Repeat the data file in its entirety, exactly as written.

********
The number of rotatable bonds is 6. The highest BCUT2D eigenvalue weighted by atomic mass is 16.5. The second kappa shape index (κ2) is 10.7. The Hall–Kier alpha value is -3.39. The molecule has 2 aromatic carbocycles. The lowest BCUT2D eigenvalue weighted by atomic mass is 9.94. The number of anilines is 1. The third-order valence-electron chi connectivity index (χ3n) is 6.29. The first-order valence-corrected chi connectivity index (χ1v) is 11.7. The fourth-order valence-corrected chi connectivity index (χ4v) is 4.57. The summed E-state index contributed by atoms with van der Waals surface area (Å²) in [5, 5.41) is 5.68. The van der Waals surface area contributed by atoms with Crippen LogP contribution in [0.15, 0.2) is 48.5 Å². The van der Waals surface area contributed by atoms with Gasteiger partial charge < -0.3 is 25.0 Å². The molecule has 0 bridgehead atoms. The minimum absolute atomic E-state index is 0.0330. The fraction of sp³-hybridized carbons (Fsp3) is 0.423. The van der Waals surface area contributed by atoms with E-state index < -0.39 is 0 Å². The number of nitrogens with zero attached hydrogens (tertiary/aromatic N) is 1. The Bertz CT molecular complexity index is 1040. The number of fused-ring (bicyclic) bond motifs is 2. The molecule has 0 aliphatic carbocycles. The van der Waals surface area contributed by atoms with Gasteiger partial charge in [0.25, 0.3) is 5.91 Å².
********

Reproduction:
The number of rotatable bonds is 6. The highest BCUT2D eigenvalue weighted by atomic mass is 16.5. The second kappa shape index (κ2) is 10.7. The Hall–Kier alpha value is -3.39. The molecule has 2 aromatic carbocycles. The lowest BCUT2D eigenvalue weighted by atomic mass is 9.94. The number of anilines is 1. The third-order valence-electron chi connectivity index (χ3n) is 6.29. The first-order valence-corrected chi connectivity index (χ1v) is 11.7. The fourth-order valence-corrected chi connectivity index (χ4v) is 4.57. The summed E-state index contributed by atoms with van der Waals surface area (Å²) in [5, 5.41) is 5.68. The van der Waals surface area contributed by atoms with Crippen LogP contribution in [0.15, 0.2) is 48.5 Å². The van der Waals surface area contributed by atoms with Gasteiger partial charge < -0.3 is 25.0 Å². The molecule has 0 bridgehead atoms. The minimum absolute atomic E-state index is 0.0330. The fraction of sp³-hybridized carbons (Fsp3) is 0.423. The van der Waals surface area contributed by atoms with E-state index < -0.39 is 0 Å². The number of nitrogens with zero attached hydrogens (tertiary/aromatic N) is 1. The Bertz CT molecular complexity index is 1040. The number of fused-ring (bicyclic) bond motifs is 2. The molecule has 0 aliphatic carbocycles. The van der Waals surface area contributed by atoms with Gasteiger partial charge in [0.25, 0.3) is 5.91 Å².